Cardiovascular risk and cardiometabolic risk: An epidemiological evaluation

Centro di Prevenzione Cardiovascolare, ASS4, Udine.
Giornale italiano di cardiologia (2006) 04/2008; 9(4 Suppl 1):6S-17S.
Source: PubMed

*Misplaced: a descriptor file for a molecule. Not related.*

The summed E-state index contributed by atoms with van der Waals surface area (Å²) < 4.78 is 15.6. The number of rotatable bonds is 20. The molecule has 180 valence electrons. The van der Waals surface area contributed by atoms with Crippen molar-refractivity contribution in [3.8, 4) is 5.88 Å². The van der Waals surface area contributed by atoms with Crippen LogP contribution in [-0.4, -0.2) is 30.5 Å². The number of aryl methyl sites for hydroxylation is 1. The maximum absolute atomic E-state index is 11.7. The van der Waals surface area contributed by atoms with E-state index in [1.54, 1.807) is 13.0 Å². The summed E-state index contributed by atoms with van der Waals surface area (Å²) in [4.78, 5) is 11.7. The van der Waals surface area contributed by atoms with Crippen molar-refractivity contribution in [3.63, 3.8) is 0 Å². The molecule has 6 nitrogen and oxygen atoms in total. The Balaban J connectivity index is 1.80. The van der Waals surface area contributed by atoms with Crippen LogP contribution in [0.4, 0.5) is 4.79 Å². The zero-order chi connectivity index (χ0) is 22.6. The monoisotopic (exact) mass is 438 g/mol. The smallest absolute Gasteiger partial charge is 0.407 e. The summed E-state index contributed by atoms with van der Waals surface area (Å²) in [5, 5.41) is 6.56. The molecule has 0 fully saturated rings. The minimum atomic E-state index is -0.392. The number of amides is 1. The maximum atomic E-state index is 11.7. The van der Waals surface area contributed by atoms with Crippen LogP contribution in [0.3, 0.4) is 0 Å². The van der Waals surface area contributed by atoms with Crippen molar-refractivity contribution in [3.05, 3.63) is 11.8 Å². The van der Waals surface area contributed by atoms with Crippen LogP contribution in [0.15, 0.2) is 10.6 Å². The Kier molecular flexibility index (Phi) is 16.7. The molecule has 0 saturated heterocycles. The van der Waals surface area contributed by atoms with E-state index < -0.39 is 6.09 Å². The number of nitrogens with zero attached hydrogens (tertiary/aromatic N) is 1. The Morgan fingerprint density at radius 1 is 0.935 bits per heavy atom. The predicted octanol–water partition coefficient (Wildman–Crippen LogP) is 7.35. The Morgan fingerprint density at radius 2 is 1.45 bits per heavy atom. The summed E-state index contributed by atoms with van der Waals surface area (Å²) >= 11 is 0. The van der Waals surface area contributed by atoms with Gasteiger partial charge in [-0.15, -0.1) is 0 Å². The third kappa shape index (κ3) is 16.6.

On the basis of a critical literature review, this article deals with the concepts of global cardiovascular risk and cardiometabolic risk, pointing out their links but also their unresolved issues and discussing their usefulness in clinical practice. The global cardiovascular risk is the probability of suffering from a coronary event or stroke in a given period of time and in this sense it is an absolute risk, generally reported as percentage at 10 years. Usually risk functions are used, derived from longitudinal studies of healthy people at baseline. They consider some factors that are coherently linked with events in population analyses: among these there are some metabolic factors (total cholesterol, HDL cholesterol, fasting blood glucose), some biological factors (blood pressure) and some lifestyle factors (tobacco smoking), all modifiable beyond those non-modifiable like age and gender. The chosen factors must be independent at multivariate analysis, simple and standardized to measure, and contribute to significantly increase the risk-function predictivity. To be reliable, these risk functions must be derived from the same population where they will be later administered. For this reason the Italian Progetto CUORE, in the longitudinal study section, built a database of risk factors from longitudinal comparable studies started between the mid '80s and '90s and followed up the participants for cardiovascular mortality and morbidity to estimate the Italian global cardiovascular risk (first coronary or cerebrovascular event) for men and women. Two tools have been produced, the risk charts and a score software (see The ongoing epidemics of obesity and diabetes and the fact that diabetes is associated with classical risk factors like hypertension and dyslipidemia induced the American Diabetes Association and the American Heart Association to launch a "call to action" to prevent both cardiovascular disease and diabetes. In this paper, as cardiometabolic risk factors were considered those "closely related to diabetes and cardiovascular disease: fasting/postprandial hyperglycemia, overweight/obesity, elevated systolic and diastolic blood pressure, and dyslipidemia". The association among the cardiometabolic risk factors has been known for a long time, and much of their etiology has been ascribed to insulin resistance. Also, the fact that these "metabolic" abnormalities can cluster in many individuals gave rise to the term "metabolic syndrome", a construct embraced by many organizations but questioned by other authors. From an epidemiological point of view the metabolic syndrome seems to increase modestly the cardiovascular risk, whereas in non-diabetic individuals it predicts diabetes much more efficiently. Many studies have compared the performance of the classical cardiovascular evaluation tools (the Framingham risk score, the SCORE charts, the Progetto CUORE score) and metabolic syndrome in cardiovascular disease prediction. Usually in people at high risk the presence of the metabolic syndrome does not improve the risk, whereas in people at lower risk its presence increases significantly the chances of cardiovascular disease. Many studies have shown that positive lifestyle interventions markedly reduce the rate of progression of type 2 diabetes. Also some drugs were tested for diabetes prevention, usually in people with impaired glucose tolerance. Oral diabetes drugs considered together (acarbose, metformin, flumamine, glipizide, phenformin) were less effective than lifestyle interventions, with different results among the drugs; the antiobesity drug orlistat gave similar results to lifestyle interventions. In Italy an appropriate approach to cardiovascular disease and diabetes prevention may be that of first evaluating the global cardiovascular risk using the charts or the score software of the Progetto CUORE, because high-risk subjects (> or =20%) must be treated aggressively independently of the presence of the metabolic syndrome; as a second step the metabolic syndrome may be sought, because it increases the risk; finally some attention should be paid to non-diabetic hyperglycemic individuals.

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